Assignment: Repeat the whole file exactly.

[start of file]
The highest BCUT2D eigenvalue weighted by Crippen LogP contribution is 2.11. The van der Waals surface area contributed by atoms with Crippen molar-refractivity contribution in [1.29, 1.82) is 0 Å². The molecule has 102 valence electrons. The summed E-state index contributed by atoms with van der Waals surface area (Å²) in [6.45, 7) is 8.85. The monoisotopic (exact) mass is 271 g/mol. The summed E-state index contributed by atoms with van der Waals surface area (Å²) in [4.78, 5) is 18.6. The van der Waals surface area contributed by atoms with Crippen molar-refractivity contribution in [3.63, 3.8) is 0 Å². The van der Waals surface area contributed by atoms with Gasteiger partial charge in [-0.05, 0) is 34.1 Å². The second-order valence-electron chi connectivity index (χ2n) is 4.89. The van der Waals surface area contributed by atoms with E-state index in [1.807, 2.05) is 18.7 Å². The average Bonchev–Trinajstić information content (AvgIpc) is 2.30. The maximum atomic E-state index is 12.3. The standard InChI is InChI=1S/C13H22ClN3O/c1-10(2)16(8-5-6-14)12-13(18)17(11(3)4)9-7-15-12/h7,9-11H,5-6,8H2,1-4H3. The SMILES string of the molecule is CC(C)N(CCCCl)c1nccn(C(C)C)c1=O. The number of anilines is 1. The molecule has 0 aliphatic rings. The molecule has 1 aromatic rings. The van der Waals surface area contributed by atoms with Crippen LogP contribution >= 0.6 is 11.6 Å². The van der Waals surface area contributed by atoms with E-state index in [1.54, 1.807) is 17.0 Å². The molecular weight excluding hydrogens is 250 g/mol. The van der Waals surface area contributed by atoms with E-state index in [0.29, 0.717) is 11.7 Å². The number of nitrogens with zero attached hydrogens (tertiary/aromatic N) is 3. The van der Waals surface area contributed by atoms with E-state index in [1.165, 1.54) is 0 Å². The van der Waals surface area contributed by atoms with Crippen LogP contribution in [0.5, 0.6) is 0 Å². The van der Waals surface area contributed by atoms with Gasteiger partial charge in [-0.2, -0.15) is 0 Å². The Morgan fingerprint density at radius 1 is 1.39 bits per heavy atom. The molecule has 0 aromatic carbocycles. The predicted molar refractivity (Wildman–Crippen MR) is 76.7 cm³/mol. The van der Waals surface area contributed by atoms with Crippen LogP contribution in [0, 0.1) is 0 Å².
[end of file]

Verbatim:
The highest BCUT2D eigenvalue weighted by Crippen LogP contribution is 2.11. The van der Waals surface area contributed by atoms with Crippen molar-refractivity contribution in [1.29, 1.82) is 0 Å². The molecule has 102 valence electrons. The summed E-state index contributed by atoms with van der Waals surface area (Å²) in [6.45, 7) is 8.85. The monoisotopic (exact) mass is 271 g/mol. The summed E-state index contributed by atoms with van der Waals surface area (Å²) in [4.78, 5) is 18.6. The van der Waals surface area contributed by atoms with Crippen molar-refractivity contribution in [3.63, 3.8) is 0 Å². The van der Waals surface area contributed by atoms with Gasteiger partial charge in [-0.05, 0) is 34.1 Å². The second-order valence-electron chi connectivity index (χ2n) is 4.89. The van der Waals surface area contributed by atoms with E-state index in [1.807, 2.05) is 18.7 Å². The average Bonchev–Trinajstić information content (AvgIpc) is 2.30. The maximum atomic E-state index is 12.3. The standard InChI is InChI=1S/C13H22ClN3O/c1-10(2)16(8-5-6-14)12-13(18)17(11(3)4)9-7-15-12/h7,9-11H,5-6,8H2,1-4H3. The SMILES string of the molecule is CC(C)N(CCCCl)c1nccn(C(C)C)c1=O. The number of anilines is 1. The molecule has 0 aliphatic rings. The molecule has 1 aromatic rings. The van der Waals surface area contributed by atoms with Crippen LogP contribution >= 0.6 is 11.6 Å². The van der Waals surface area contributed by atoms with E-state index in [1.54, 1.807) is 17.0 Å². The molecular weight excluding hydrogens is 250 g/mol. The van der Waals surface area contributed by atoms with E-state index in [0.29, 0.717) is 11.7 Å². The number of nitrogens with zero attached hydrogens (tertiary/aromatic N) is 3. The van der Waals surface area contributed by atoms with E-state index in [1.165, 1.54) is 0 Å². The van der Waals surface area contributed by atoms with Crippen LogP contribution in [0.5, 0.6) is 0 Å². The van der Waals surface area contributed by atoms with Gasteiger partial charge in [-0.2, -0.15) is 0 Å². The Morgan fingerprint density at radius 1 is 1.39 bits per heavy atom. The molecule has 0 aromatic carbocycles. The predicted molar refractivity (Wildman–Crippen MR) is 76.7 cm³/mol. The van der Waals surface area contributed by atoms with Crippen LogP contribution in [0, 0.1) is 0 Å².